923 Fifth Avenue
Upper East Side Historic District
An apartment building designed by Sylvan Bien and built in 1949-1951. Application is to modify masonry openings; and amend the Master Plan governing the future installation of windows.
CB8 Hearing: 04/16/18 (Disapproved)
LPC Hearing: 04/24/18 (No Action)
LPC Hearing: 05/08/18 (Approved)
Other projects: May 3, 2016
FRIENDS takes no issue with the window alterations occurring within the existing masonry openings on the south and west elevations of 923 Fifth Avenue. Similarly, our Preservation Committee supports the centering of the through-wall PTAC louver beneath the existing tripartite window on the eastern elevation. However, we forcefully oppose the expansion of the dining room window on the eastern façade and urge the Commission to disapprove this portion of the application. These southeastern window openings share the same pattern on each floor, and this new 14 foot wide tripartite window would be the only opening to disrupt that rhythm. Regardless of the level of contribution this building has to the Upper East Side Historic district, such a large removal of fabric is categorically inappropriate on such a highly visible 18th floor location.
FRIENDS’ Preservation Committee feels that this new proposal does not address the concerns brought up by the Commissioners at the April 24th Public Hearing. As stated by Commissioners Devonshire and Vauss, 923 Fifth Avenue is unquestionably of the modern style and, in regards to modern architecture, window design is an essential feature of the visual character and organization of a façade. While this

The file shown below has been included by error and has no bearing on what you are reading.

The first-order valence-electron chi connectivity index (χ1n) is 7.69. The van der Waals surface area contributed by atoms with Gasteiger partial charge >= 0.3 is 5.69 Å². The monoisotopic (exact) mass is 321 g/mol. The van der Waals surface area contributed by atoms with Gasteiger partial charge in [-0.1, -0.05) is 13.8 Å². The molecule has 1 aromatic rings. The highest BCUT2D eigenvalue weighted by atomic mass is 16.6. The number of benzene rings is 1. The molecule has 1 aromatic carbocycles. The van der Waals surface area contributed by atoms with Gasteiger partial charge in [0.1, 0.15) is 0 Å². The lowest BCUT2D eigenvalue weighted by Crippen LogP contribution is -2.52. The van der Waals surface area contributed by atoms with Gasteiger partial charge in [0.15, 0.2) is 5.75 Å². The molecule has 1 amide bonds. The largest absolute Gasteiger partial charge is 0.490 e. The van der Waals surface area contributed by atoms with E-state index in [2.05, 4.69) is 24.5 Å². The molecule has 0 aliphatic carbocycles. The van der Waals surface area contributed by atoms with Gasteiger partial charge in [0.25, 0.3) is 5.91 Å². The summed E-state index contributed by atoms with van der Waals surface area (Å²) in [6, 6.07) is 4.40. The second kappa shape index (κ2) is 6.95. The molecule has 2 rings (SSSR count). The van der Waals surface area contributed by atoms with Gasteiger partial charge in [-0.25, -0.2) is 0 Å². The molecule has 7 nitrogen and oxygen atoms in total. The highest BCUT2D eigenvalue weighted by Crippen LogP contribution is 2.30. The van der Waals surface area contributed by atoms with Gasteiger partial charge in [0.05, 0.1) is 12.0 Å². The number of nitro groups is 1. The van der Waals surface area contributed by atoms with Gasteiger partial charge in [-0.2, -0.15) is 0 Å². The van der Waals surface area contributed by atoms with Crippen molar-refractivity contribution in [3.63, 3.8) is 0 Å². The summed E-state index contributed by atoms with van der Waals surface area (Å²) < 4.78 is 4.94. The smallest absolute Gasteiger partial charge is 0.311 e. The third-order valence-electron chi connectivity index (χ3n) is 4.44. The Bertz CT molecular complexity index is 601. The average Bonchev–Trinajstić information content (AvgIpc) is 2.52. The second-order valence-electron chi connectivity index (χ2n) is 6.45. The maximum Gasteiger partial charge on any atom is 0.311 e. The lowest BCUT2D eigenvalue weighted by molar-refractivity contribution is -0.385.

style is not specifically given in the designation report, Commissioner Devonshire went on to explain that conventions can change after the designation of a district, and aptly stated that it is the job of the commissioners to interpret newly appreciated historic styles as design standards progress.
This new design still disrupts the previously unbroken window pattern on this portion of the façade by expanding beyond the current openings on both sides. We might have been able to support an expansion which preserved the external window line while maintaining a masonry division in between, but this design is unnecessary and disruptive. This proposal goes against the previously approved Master Plan that is intended to regulate the appearance of the building to be in line with Sylvan Bien’s intended fenestration. Approval of this application would be special permission to go against this protective measure of the architect’s intent. It would be senseless to continue the pattern of approving haphazard window expansions on this building while it has now been stated that their impact is significant and insensitive to the original design.